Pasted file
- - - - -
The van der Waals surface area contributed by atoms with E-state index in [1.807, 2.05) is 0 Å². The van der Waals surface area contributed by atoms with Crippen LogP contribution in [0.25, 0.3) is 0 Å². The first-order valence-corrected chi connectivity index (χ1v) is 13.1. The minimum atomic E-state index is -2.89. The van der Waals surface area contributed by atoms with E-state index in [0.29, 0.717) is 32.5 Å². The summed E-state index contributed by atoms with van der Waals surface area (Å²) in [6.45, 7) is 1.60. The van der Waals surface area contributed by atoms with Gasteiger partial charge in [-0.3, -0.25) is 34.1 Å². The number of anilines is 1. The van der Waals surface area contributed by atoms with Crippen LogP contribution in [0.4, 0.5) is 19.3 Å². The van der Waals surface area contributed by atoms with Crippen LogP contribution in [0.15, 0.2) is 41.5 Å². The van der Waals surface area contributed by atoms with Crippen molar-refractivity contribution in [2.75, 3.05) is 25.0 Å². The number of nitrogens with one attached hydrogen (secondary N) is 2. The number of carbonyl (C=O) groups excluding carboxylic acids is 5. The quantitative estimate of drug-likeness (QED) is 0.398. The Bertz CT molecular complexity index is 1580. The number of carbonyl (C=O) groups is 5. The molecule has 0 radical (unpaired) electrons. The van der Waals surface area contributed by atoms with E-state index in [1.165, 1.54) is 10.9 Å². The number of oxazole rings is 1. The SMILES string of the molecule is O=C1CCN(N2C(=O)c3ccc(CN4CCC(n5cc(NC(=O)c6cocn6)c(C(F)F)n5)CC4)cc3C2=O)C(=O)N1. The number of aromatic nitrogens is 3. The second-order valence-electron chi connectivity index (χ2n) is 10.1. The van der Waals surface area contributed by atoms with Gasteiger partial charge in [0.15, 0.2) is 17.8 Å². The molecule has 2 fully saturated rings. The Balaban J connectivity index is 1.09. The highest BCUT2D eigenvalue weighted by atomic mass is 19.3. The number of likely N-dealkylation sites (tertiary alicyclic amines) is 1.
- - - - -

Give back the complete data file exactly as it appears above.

The van der Waals surface area contributed by atoms with E-state index in [1.807, 2.05) is 0 Å². The van der Waals surface area contributed by atoms with Crippen LogP contribution in [0.25, 0.3) is 0 Å². The first-order valence-corrected chi connectivity index (χ1v) is 13.1. The minimum atomic E-state index is -2.89. The van der Waals surface area contributed by atoms with E-state index in [0.29, 0.717) is 32.5 Å². The summed E-state index contributed by atoms with van der Waals surface area (Å²) in [6.45, 7) is 1.60. The van der Waals surface area contributed by atoms with Gasteiger partial charge in [-0.3, -0.25) is 34.1 Å². The number of anilines is 1. The van der Waals surface area contributed by atoms with Crippen LogP contribution in [0.4, 0.5) is 19.3 Å². The van der Waals surface area contributed by atoms with Crippen LogP contribution in [0.15, 0.2) is 41.5 Å². The van der Waals surface area contributed by atoms with Crippen molar-refractivity contribution in [2.75, 3.05) is 25.0 Å². The number of nitrogens with one attached hydrogen (secondary N) is 2. The number of carbonyl (C=O) groups excluding carboxylic acids is 5. The quantitative estimate of drug-likeness (QED) is 0.398. The Bertz CT molecular complexity index is 1580. The number of carbonyl (C=O) groups is 5. The molecule has 0 radical (unpaired) electrons. The van der Waals surface area contributed by atoms with E-state index in [1.165, 1.54) is 10.9 Å². The number of oxazole rings is 1. The SMILES string of the molecule is O=C1CCN(N2C(=O)c3ccc(CN4CCC(n5cc(NC(=O)c6cocn6)c(C(F)F)n5)CC4)cc3C2=O)C(=O)N1. The number of aromatic nitrogens is 3. The second-order valence-electron chi connectivity index (χ2n) is 10.1. The van der Waals surface area contributed by atoms with Gasteiger partial charge in [0.15, 0.2) is 17.8 Å². The molecule has 2 fully saturated rings. The Balaban J connectivity index is 1.09. The highest BCUT2D eigenvalue weighted by atomic mass is 19.3. The number of likely N-dealkylation sites (tertiary alicyclic amines) is 1.